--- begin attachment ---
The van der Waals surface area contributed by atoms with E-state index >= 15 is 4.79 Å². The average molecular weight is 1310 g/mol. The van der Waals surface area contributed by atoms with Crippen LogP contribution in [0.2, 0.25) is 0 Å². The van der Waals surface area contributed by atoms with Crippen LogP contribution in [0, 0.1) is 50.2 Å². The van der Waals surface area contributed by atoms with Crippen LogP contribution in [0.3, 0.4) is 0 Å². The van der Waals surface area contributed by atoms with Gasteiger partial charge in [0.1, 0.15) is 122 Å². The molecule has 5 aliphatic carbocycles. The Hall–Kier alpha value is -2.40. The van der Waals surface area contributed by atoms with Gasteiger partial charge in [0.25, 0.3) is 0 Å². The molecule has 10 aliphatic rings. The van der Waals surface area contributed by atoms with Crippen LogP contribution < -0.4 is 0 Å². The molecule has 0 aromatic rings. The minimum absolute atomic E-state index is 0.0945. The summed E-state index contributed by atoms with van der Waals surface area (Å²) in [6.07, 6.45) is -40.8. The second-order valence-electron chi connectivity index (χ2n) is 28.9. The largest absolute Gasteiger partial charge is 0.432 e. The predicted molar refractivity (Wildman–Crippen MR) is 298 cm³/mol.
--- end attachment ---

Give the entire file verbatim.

The van der Waals surface area contributed by atoms with E-state index >= 15 is 4.79 Å². The average molecular weight is 1310 g/mol. The van der Waals surface area contributed by atoms with Crippen LogP contribution in [0.2, 0.25) is 0 Å². The van der Waals surface area contributed by atoms with Crippen LogP contribution in [0, 0.1) is 50.2 Å². The van der Waals surface area contributed by atoms with Crippen LogP contribution in [0.3, 0.4) is 0 Å². The van der Waals surface area contributed by atoms with Gasteiger partial charge in [0.1, 0.15) is 122 Å². The molecule has 5 aliphatic carbocycles. The Hall–Kier alpha value is -2.40. The van der Waals surface area contributed by atoms with Gasteiger partial charge in [0.25, 0.3) is 0 Å². The molecule has 10 aliphatic rings. The van der Waals surface area contributed by atoms with Crippen LogP contribution < -0.4 is 0 Å². The molecule has 0 aromatic rings. The minimum absolute atomic E-state index is 0.0945. The summed E-state index contributed by atoms with van der Waals surface area (Å²) in [6.07, 6.45) is -40.8. The second-order valence-electron chi connectivity index (χ2n) is 28.9. The largest absolute Gasteiger partial charge is 0.432 e. The predicted molar refractivity (Wildman–Crippen MR) is 298 cm³/mol.